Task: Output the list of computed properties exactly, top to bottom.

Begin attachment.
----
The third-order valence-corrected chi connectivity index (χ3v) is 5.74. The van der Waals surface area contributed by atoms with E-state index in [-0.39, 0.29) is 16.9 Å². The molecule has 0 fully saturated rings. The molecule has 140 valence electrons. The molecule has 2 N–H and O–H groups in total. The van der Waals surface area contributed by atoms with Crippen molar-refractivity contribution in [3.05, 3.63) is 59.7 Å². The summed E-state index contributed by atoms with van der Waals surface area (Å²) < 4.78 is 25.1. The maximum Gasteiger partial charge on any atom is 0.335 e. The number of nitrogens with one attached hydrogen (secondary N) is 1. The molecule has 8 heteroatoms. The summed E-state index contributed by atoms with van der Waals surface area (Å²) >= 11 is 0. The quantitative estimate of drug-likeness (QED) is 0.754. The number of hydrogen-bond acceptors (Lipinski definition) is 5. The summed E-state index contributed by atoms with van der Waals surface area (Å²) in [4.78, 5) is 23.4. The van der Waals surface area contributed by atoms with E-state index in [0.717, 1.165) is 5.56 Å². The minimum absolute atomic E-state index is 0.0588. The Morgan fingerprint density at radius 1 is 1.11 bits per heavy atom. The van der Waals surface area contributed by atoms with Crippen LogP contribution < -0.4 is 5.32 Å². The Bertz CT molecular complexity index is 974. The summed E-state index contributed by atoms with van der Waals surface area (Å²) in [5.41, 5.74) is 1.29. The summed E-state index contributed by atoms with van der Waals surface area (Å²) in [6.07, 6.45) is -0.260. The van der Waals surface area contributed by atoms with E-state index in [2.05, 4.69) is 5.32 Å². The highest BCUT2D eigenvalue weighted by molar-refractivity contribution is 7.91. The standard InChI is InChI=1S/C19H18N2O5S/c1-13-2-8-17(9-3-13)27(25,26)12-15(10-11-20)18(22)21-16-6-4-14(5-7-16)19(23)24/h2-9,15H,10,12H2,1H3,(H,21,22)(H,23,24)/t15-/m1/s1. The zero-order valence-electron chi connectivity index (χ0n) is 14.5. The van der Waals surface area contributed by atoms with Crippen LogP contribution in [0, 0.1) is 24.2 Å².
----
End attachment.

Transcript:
The third-order valence-corrected chi connectivity index (χ3v) is 5.74. The van der Waals surface area contributed by atoms with E-state index in [-0.39, 0.29) is 16.9 Å². The molecule has 0 fully saturated rings. The molecule has 140 valence electrons. The molecule has 2 N–H and O–H groups in total. The van der Waals surface area contributed by atoms with Crippen molar-refractivity contribution in [3.05, 3.63) is 59.7 Å². The summed E-state index contributed by atoms with van der Waals surface area (Å²) < 4.78 is 25.1. The maximum Gasteiger partial charge on any atom is 0.335 e. The number of nitrogens with one attached hydrogen (secondary N) is 1. The molecule has 8 heteroatoms. The summed E-state index contributed by atoms with van der Waals surface area (Å²) >= 11 is 0. The quantitative estimate of drug-likeness (QED) is 0.754. The number of hydrogen-bond acceptors (Lipinski definition) is 5. The summed E-state index contributed by atoms with van der Waals surface area (Å²) in [4.78, 5) is 23.4. The van der Waals surface area contributed by atoms with E-state index in [0.717, 1.165) is 5.56 Å². The minimum absolute atomic E-state index is 0.0588. The Morgan fingerprint density at radius 1 is 1.11 bits per heavy atom. The van der Waals surface area contributed by atoms with Crippen LogP contribution < -0.4 is 5.32 Å². The Bertz CT molecular complexity index is 974. The summed E-state index contributed by atoms with van der Waals surface area (Å²) in [5.41, 5.74) is 1.29. The summed E-state index contributed by atoms with van der Waals surface area (Å²) in [6.07, 6.45) is -0.260. The van der Waals surface area contributed by atoms with E-state index in [2.05, 4.69) is 5.32 Å². The highest BCUT2D eigenvalue weighted by molar-refractivity contribution is 7.91. The standard InChI is InChI=1S/C19H18N2O5S/c1-13-2-8-17(9-3-13)27(25,26)12-15(10-11-20)18(22)21-16-6-4-14(5-7-16)19(23)24/h2-9,15H,10,12H2,1H3,(H,21,22)(H,23,24)/t15-/m1/s1. The zero-order valence-electron chi connectivity index (χ0n) is 14.5. The van der Waals surface area contributed by atoms with Crippen LogP contribution in [0, 0.1) is 24.2 Å².